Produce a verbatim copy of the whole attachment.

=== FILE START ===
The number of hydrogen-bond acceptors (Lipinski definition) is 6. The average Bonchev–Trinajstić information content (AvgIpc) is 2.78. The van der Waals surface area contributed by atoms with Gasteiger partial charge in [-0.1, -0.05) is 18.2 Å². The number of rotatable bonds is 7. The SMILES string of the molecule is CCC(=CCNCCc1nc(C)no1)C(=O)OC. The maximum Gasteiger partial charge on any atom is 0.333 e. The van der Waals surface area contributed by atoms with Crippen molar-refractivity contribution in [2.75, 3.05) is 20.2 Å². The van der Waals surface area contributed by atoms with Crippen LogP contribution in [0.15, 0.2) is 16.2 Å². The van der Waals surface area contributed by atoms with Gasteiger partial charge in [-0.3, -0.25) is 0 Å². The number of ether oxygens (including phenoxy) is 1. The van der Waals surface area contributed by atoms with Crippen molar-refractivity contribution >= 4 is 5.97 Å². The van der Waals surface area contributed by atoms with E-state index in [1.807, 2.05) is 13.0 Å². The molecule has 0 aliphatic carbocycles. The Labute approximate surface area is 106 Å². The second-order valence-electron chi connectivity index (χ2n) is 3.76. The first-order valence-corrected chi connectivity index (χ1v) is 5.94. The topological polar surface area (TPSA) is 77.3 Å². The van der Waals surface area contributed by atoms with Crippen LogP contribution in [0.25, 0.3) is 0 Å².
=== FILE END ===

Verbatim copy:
The number of hydrogen-bond acceptors (Lipinski definition) is 6. The average Bonchev–Trinajstić information content (AvgIpc) is 2.78. The van der Waals surface area contributed by atoms with Gasteiger partial charge in [-0.1, -0.05) is 18.2 Å². The number of rotatable bonds is 7. The SMILES string of the molecule is CCC(=CCNCCc1nc(C)no1)C(=O)OC. The maximum Gasteiger partial charge on any atom is 0.333 e. The van der Waals surface area contributed by atoms with Crippen molar-refractivity contribution in [2.75, 3.05) is 20.2 Å². The van der Waals surface area contributed by atoms with Crippen LogP contribution in [0.15, 0.2) is 16.2 Å². The van der Waals surface area contributed by atoms with Gasteiger partial charge in [-0.3, -0.25) is 0 Å². The number of ether oxygens (including phenoxy) is 1. The van der Waals surface area contributed by atoms with Crippen molar-refractivity contribution >= 4 is 5.97 Å². The van der Waals surface area contributed by atoms with E-state index in [1.807, 2.05) is 13.0 Å². The molecule has 0 aliphatic carbocycles. The Labute approximate surface area is 106 Å². The second-order valence-electron chi connectivity index (χ2n) is 3.76. The first-order valence-corrected chi connectivity index (χ1v) is 5.94. The topological polar surface area (TPSA) is 77.3 Å². The van der Waals surface area contributed by atoms with Crippen LogP contribution in [0.25, 0.3) is 0 Å².